MTPR

Alberta

In September 2012, Ken Ilgunas stuck out his thumb in Denver, Colorado, and hitchhiked 1,500 miles north to the Alberta tar sands. After being duly appalled, he commenced to walk nearly 2,000 miles, (mostly) following the route of the proposed Keystone XL pipeline, from Alberta to the Texas Gulf Coast.

It would become a 4.5 month journey across the Great Plains. To follow the pipe, he couldn't take roads. Instead, he walked across fields, grasslands, and private property. He had to trespass across America.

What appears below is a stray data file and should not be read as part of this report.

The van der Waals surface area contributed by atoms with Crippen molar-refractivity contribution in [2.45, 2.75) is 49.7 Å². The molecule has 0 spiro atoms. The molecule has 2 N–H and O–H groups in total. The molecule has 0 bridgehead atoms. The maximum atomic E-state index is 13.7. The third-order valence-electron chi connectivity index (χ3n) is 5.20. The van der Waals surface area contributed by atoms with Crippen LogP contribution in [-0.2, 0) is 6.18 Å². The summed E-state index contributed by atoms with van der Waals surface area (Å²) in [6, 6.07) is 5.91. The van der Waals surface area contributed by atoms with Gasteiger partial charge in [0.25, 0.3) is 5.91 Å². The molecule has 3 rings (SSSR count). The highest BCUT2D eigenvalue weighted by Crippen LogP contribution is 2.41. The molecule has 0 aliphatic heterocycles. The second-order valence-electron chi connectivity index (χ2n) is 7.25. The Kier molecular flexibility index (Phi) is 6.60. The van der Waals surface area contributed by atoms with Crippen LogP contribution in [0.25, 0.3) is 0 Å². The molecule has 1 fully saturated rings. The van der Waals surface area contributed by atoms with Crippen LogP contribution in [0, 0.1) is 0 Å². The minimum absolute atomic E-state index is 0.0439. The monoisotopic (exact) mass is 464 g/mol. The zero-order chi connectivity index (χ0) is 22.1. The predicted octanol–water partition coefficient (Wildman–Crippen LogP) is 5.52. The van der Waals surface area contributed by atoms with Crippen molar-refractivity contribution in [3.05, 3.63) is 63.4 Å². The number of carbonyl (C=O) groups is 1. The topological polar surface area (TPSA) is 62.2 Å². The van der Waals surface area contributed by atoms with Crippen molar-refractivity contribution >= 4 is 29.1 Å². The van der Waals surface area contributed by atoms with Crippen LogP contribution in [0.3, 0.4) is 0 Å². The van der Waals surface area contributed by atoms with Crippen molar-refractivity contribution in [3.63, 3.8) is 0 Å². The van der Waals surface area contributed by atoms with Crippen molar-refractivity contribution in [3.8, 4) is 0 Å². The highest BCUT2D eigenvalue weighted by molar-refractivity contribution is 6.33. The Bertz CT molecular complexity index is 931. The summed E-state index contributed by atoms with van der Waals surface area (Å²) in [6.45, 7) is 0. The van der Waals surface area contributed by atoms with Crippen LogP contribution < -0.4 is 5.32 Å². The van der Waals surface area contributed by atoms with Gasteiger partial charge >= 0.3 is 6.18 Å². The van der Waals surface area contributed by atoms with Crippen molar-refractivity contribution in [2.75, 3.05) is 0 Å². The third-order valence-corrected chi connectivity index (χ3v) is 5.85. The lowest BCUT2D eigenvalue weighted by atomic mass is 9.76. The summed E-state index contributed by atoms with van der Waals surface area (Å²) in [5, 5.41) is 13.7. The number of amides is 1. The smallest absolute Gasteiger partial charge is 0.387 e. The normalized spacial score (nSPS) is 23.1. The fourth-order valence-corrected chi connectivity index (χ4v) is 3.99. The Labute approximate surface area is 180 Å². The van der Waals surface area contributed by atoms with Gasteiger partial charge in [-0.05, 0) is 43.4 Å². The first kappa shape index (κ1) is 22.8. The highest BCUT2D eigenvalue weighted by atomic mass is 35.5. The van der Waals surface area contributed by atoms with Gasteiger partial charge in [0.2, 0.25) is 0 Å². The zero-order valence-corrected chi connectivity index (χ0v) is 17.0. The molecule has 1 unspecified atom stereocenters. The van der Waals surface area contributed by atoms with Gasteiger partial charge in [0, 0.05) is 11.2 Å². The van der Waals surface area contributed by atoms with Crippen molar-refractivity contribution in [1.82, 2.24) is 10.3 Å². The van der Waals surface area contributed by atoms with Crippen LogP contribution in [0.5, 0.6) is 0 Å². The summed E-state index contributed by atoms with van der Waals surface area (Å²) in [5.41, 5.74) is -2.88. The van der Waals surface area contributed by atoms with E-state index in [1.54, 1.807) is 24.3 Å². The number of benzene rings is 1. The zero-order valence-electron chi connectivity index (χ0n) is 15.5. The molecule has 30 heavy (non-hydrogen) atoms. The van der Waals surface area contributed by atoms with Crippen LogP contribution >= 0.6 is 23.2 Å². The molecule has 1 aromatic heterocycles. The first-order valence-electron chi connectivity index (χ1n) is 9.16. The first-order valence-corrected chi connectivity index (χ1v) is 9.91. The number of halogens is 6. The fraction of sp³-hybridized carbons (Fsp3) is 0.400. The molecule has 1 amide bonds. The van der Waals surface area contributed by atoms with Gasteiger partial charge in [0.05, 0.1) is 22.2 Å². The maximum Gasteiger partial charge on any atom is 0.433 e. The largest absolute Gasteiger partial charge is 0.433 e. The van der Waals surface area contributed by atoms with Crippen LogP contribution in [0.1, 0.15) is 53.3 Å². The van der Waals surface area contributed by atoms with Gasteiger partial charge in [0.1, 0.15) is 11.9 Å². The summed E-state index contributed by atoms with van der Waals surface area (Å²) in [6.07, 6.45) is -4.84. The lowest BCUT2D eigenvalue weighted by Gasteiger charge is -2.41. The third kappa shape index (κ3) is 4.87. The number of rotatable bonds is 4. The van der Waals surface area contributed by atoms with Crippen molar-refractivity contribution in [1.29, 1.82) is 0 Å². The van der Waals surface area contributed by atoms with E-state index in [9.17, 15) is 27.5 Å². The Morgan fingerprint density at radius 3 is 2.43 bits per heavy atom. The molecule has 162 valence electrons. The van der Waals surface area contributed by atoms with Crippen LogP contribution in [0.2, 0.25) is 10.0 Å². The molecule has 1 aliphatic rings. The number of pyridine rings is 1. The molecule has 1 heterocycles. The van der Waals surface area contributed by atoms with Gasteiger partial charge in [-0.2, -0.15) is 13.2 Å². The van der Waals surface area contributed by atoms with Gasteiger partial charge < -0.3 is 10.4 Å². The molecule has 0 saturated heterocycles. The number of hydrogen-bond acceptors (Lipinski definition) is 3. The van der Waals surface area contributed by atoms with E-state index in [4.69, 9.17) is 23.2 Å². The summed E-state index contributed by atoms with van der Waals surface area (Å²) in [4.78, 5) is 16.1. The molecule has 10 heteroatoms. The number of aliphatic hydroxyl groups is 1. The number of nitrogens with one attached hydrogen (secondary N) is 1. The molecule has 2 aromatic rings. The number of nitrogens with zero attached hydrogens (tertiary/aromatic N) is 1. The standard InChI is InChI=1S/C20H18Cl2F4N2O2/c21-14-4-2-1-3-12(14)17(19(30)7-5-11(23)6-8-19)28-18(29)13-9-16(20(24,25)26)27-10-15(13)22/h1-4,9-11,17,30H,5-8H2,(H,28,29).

Blue Rider Press

In September 2012, Ken Ilgunas stuck out his thumb in Denver, Colorado, and hitchhiked 1,500 miles north to the Alberta tar sands. After being duly appalled, he commenced to walk nearly 2,000 miles, (mostly) following the route of the proposed Keystone XL pipeline, from Alberta to the Texas Gulf Coast.

Clay Scott

This week on "Mountain West Voices:" Conrad Little Leaf talks about the Blackfoot experience on both sides of the U.S. - Canada border, about cultural and linguistic continuity, and the fight against assimilation.

(Broadcast: "Mountain West Voices,"  2/19/14 and 2/1/16, Monday afternoons, 4:53 p.m., or via podcast.)